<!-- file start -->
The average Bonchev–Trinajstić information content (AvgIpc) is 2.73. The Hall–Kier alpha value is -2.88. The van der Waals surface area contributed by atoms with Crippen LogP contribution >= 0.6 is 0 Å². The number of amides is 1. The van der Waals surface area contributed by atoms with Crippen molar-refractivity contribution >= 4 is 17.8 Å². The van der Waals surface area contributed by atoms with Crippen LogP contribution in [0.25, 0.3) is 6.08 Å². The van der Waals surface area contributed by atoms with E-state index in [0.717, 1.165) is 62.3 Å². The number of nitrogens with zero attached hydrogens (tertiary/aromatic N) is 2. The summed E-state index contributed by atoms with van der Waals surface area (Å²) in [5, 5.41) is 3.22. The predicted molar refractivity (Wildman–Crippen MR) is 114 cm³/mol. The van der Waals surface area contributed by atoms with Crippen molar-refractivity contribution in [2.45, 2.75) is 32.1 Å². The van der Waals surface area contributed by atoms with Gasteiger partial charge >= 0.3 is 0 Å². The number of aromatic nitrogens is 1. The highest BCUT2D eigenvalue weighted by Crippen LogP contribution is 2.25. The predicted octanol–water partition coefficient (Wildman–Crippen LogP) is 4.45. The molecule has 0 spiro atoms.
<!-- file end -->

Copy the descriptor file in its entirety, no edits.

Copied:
The average Bonchev–Trinajstić information content (AvgIpc) is 2.73. The Hall–Kier alpha value is -2.88. The van der Waals surface area contributed by atoms with Crippen LogP contribution >= 0.6 is 0 Å². The number of amides is 1. The van der Waals surface area contributed by atoms with Crippen molar-refractivity contribution >= 4 is 17.8 Å². The van der Waals surface area contributed by atoms with Crippen LogP contribution in [0.25, 0.3) is 6.08 Å². The van der Waals surface area contributed by atoms with E-state index in [0.717, 1.165) is 62.3 Å². The number of nitrogens with zero attached hydrogens (tertiary/aromatic N) is 2. The summed E-state index contributed by atoms with van der Waals surface area (Å²) in [5, 5.41) is 3.22. The predicted molar refractivity (Wildman–Crippen MR) is 114 cm³/mol. The van der Waals surface area contributed by atoms with Crippen molar-refractivity contribution in [2.45, 2.75) is 32.1 Å². The van der Waals surface area contributed by atoms with Gasteiger partial charge >= 0.3 is 0 Å². The number of aromatic nitrogens is 1. The highest BCUT2D eigenvalue weighted by Crippen LogP contribution is 2.25. The predicted octanol–water partition coefficient (Wildman–Crippen LogP) is 4.45. The molecule has 0 spiro atoms.